140. The Committee recommends that a definition of discrimination in line with article 1 of the Convention, as well as provisions on the equal rights of women in line with article 2 (a) of the Convention, be included in the Constitution or in other appropriate legislation.
141. The Committee reiterates its concern that the State party continues to have reservations to articles 2, 9 (2), 15 (4) and 16. The Committee notes that reservations to articles 2 and 16 are contrary to the object and purpose of the Convention.
142. The Committee urges the State party to expedite legislative reform, especially of the Family Code, to allow it to proceed to withdraw its reservations to the Convention within a concrete time frame.
143. The Committee is concerned about the lack of progress in revising discriminatory legislation. In particular, it expresses concern that the revision of the Code of Algerian Nationality established by Order 70-86 of 15 December 1970 and of the 1984 Family Code has not been completed, thus allowing for the persistence of discriminatory provisions that deny women equal rights with men concerning the transmission of nationality, as well as on issues related to marriage and family life, including divorce and child custody. It also expresses concern that the proposed amendments to the Family Code do not include the abolition of polygamy and of women's legal guardianship.
144. The Committee urges the State party to place high priority on implementing legislative reforms and to step up the process of revising the Code of Algerian Nationality and the Family Code so as to promptly bring them into line with articles 9 and 16 of the Convention. To this end, the Committee calls upon the State party to establish a clear time frame for the review of those laws by the Council of Ministers and for their submission to the National People's Assembly and the Council of the Nation and to increase its efforts to sensitize public opinion regarding the importance of legal reform.
145. The Committee is concerned that, although women's access to justice is provided for by law, their ability in practice to exercise this right and to bring cases of discrimination before the courts is limited.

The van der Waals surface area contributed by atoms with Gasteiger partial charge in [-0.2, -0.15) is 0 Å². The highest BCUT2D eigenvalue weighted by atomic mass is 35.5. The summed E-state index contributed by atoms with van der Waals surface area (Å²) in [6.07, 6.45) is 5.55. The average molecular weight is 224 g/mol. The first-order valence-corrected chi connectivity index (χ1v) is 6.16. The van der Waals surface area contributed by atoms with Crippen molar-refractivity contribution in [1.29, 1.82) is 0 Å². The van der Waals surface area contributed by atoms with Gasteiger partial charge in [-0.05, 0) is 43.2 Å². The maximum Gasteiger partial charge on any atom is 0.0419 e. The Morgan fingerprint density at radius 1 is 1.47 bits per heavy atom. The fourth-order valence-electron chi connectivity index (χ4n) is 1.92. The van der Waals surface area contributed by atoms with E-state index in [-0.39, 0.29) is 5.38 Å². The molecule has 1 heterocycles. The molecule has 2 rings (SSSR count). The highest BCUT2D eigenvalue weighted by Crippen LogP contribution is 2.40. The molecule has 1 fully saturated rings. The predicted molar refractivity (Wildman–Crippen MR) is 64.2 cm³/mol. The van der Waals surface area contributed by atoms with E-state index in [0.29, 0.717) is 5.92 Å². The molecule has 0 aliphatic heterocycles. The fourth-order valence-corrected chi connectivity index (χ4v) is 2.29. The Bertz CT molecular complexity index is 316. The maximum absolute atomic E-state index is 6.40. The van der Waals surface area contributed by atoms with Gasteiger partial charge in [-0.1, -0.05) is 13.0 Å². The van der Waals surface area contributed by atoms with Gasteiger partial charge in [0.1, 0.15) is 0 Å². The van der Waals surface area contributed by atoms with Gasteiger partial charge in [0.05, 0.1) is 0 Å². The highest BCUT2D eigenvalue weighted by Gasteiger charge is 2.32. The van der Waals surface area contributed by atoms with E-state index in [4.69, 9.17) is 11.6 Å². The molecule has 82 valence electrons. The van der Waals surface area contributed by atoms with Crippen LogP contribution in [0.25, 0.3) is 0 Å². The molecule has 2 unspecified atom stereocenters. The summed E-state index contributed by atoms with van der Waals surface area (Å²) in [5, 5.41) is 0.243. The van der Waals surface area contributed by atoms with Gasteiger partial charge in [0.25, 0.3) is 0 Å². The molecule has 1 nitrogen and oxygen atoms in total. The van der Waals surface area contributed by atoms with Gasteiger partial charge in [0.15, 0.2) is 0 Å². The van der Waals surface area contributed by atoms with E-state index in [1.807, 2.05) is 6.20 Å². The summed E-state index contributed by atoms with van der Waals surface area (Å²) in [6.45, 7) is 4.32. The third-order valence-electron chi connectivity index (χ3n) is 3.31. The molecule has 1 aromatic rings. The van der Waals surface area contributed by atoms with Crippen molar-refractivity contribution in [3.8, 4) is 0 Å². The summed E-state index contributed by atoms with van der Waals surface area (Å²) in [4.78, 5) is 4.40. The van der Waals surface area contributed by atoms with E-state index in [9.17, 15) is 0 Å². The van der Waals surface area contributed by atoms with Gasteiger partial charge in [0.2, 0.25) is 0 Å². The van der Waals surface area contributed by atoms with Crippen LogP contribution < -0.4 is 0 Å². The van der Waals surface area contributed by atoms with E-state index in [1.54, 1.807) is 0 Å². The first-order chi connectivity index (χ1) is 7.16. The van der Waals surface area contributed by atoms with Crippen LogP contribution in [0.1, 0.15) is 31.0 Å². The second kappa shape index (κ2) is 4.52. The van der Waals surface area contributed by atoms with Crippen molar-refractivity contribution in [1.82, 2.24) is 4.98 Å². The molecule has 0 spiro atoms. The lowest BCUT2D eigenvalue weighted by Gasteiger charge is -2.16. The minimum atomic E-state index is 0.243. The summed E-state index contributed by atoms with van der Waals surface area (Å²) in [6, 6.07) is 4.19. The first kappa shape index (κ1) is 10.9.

146. The Committee requests the State party to remove impediments women may face in gaining access to justice, including through sensitization about available legal remedies against discrimination, and to monitor the results of such efforts.
147. The Committee observes a lack of results-oriented information in the report, including sex-disaggregated data.
148. The Committee recommends the development of a comprehensive data-compilation methodology and urges the State party to compile relevant sex-disaggregated statistics so as to be able to assess the trends and the impact of programmes on the female population and to include such data and related analysis in its next periodic report.
149. The Committee is concerned about the high incidence of violence against women, including domestic violence, and about the continuing lack of specific legislation to address and eliminate violence against women.
150. In the light of its general recommendation 19, the Committee urges the State party to give high priority to the formulation and adoption of legislation on violence against women, including domestic violence, which is a form of discrimination against women and a violation of their human rights. The Committee recommends that the State party implement measures to prevent all forms of violence against women, including domestic violence, through education and awareness raising for law enforcement officials, the judiciary, health providers, social workers and the general public. It also recommends the introduction of measures to provide medical, psychological and legal assistance to victims of violence.